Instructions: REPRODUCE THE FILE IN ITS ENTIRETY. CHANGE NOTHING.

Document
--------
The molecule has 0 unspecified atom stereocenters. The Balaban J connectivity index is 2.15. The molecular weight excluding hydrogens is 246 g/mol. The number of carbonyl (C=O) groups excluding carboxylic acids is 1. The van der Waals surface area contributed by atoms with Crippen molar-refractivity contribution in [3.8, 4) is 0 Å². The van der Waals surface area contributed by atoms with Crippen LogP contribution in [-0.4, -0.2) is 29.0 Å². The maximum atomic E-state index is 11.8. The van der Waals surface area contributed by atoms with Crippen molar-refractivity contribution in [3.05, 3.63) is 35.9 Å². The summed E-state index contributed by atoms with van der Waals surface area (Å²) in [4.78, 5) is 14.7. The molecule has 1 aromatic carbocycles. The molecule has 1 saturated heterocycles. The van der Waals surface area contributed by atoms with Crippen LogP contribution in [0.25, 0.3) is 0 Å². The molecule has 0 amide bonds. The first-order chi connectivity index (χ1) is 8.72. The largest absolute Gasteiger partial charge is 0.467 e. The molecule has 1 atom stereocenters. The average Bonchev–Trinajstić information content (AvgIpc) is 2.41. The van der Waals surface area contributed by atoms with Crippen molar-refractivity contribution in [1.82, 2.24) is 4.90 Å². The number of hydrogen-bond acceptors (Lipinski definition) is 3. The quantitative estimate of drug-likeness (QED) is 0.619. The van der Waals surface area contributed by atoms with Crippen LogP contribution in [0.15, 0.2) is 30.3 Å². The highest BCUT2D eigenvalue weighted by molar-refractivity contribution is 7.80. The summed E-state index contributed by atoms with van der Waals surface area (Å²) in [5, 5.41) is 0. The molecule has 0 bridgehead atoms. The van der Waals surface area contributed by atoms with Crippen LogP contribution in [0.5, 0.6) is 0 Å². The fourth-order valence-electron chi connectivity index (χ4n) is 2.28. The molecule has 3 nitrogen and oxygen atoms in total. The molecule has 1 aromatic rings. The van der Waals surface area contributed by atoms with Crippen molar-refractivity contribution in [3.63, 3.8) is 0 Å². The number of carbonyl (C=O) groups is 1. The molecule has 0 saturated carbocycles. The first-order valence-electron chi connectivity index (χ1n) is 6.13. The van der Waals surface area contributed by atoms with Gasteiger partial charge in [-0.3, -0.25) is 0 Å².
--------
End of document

The molecule has 0 unspecified atom stereocenters. The Balaban J connectivity index is 2.15. The molecular weight excluding hydrogens is 246 g/mol. The number of carbonyl (C=O) groups excluding carboxylic acids is 1. The van der Waals surface area contributed by atoms with Crippen molar-refractivity contribution in [3.8, 4) is 0 Å². The van der Waals surface area contributed by atoms with Crippen LogP contribution in [-0.4, -0.2) is 29.0 Å². The maximum atomic E-state index is 11.8. The van der Waals surface area contributed by atoms with Crippen molar-refractivity contribution in [3.05, 3.63) is 35.9 Å². The summed E-state index contributed by atoms with van der Waals surface area (Å²) in [4.78, 5) is 14.7. The molecule has 1 aromatic carbocycles. The molecule has 1 saturated heterocycles. The van der Waals surface area contributed by atoms with Crippen LogP contribution in [0.25, 0.3) is 0 Å². The molecule has 0 amide bonds. The first-order chi connectivity index (χ1) is 8.72. The largest absolute Gasteiger partial charge is 0.467 e. The molecule has 1 atom stereocenters. The average Bonchev–Trinajstić information content (AvgIpc) is 2.41. The van der Waals surface area contributed by atoms with Crippen molar-refractivity contribution in [1.82, 2.24) is 4.90 Å². The number of hydrogen-bond acceptors (Lipinski definition) is 3. The quantitative estimate of drug-likeness (QED) is 0.619. The van der Waals surface area contributed by atoms with Crippen LogP contribution in [0.15, 0.2) is 30.3 Å². The highest BCUT2D eigenvalue weighted by molar-refractivity contribution is 7.80. The summed E-state index contributed by atoms with van der Waals surface area (Å²) in [5, 5.41) is 0. The molecule has 0 bridgehead atoms. The van der Waals surface area contributed by atoms with Crippen LogP contribution in [0.5, 0.6) is 0 Å². The fourth-order valence-electron chi connectivity index (χ4n) is 2.28. The molecule has 3 nitrogen and oxygen atoms in total. The molecule has 1 aromatic rings. The van der Waals surface area contributed by atoms with Crippen molar-refractivity contribution in [3.63, 3.8) is 0 Å². The number of carbonyl (C=O) groups is 1. The molecule has 0 saturated carbocycles. The first-order valence-electron chi connectivity index (χ1n) is 6.13. The van der Waals surface area contributed by atoms with Gasteiger partial charge in [-0.3, -0.25) is 0 Å².